Lemania might be best known among watch collectors as the manufacturer of the base caliber 27-70 Q which powers Patek Philippe’s references 3970 & 5970 perpetual-calendar chronographs. These two Patek models set the standard for complicated Swiss watches for more than 25 years starting in 1986. However, the Lemania brand had a rich history well before this landmark collaboration with Patek Philippe.
Lemania was founded in 1884 by Alfred Lugrin who had previously trained as a watchmaker for Jaeger LeCoultre. In 1930 his son in law Marius Meylan created the brand name Lemania Watch Company, and just two years later Lemania merged with Omega and Tissot. By mid 1930s Lemania had established itself as was one of the three companies (along with Venus and Valjoux) that dominated the market as suppliers of high quality chronograph movements to other prestige brands.
Their good reputation also landed Lemania contracts with a number of military services around the world in the 1940s. For the next 40 years, Lemania sold air and marine tool watches to the armed services of United Kingdom, France, Israel, Italy, India, Sweden, South Africa, and many more. These services often had strict specifications on reliability and legibility. Moreover, the first Omega Speedmaster (the Moonwatch) was powered by the Omega Caliber 321, which was actually developed in 1946 by Lemania personnel. The company’s military movements, while reliable and rugged, are austere and workmanlike: lacking the fine cosmetic decorations and finishes that one associates with Swiss watches.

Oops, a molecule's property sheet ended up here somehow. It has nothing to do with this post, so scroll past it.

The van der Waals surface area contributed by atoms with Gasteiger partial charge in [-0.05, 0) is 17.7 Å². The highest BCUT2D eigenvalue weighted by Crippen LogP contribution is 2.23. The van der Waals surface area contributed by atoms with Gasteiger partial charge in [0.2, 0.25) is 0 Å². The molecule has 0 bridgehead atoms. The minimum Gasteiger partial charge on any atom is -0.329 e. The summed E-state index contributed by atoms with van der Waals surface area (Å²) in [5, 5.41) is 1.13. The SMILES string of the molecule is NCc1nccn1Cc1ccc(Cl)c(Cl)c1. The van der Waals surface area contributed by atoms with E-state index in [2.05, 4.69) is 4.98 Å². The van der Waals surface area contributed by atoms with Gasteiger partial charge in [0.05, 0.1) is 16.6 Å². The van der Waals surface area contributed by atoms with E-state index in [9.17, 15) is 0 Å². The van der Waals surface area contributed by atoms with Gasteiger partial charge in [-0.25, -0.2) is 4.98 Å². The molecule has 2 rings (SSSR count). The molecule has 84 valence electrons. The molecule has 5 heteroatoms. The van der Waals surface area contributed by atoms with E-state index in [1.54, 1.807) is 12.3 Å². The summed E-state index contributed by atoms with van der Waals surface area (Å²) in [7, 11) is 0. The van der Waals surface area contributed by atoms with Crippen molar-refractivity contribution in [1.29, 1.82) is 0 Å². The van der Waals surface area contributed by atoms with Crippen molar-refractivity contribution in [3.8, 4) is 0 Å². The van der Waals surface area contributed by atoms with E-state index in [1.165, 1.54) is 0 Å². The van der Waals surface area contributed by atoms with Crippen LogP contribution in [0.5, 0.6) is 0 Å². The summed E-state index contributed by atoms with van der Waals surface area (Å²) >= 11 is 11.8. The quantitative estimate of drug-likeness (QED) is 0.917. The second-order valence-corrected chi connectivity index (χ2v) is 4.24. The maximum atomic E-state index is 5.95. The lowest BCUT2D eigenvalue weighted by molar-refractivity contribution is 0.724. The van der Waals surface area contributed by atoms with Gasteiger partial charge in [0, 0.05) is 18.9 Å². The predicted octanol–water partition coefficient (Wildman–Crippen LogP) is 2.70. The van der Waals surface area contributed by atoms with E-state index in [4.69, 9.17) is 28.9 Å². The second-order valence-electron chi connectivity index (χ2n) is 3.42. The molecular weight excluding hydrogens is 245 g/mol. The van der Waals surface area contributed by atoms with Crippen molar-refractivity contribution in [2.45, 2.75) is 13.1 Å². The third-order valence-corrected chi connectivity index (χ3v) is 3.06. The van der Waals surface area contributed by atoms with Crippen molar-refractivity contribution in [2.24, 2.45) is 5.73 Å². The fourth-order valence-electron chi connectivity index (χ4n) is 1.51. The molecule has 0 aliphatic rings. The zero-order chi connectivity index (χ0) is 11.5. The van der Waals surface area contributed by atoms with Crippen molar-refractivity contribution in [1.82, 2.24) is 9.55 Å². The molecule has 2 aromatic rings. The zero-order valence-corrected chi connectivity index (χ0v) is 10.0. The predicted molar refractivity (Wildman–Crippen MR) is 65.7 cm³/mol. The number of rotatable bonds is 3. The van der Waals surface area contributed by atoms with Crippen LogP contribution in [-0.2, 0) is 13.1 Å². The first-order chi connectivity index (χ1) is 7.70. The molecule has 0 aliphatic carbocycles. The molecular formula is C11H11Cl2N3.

Our example is powered by Lemania 17 jewel, 18,000 bph, Caliber 2220. All functions of the chronograph mechanism (start, stop, and reset) are engaged by a single pusher. Almost exclusively used in military chronographs, the Caliber 2220 was based on an earlier pocket watch movement – the Caliber CHT15 – with the addition of shock protection. The balance is equipped with a Breguet overcoil and it is comparatively large; the levers and springs are fashioned from sheet steel; and all bridges are brushed for optimal functionality. The large pocket watch caliber ensures reliability and ease of service, but it has the additional benefit of running with an audible crisp ticking sound.
Our watch was made for the British Royal Airforce in 1962 as evidenced by the “6BB” engraving on the waterproof back. The timepiece has all the great heft and wrist presence that one would expect from a military piece of equipment. It has a 40 mm asymmetric case (13mm thick), a monopusher chronograph control, and an original dial that is incredibly well preserved and still luminescent. The cosmetics of the dial include a large white broad arrow above six o’clock, and finely aged syringe-type hands which were commonly used for military watches. All the elements of the dial show consistent aging and reaction to UV light, confirming that the dial is completely original and untouched. The case, crown and case back are also in near perfect condition.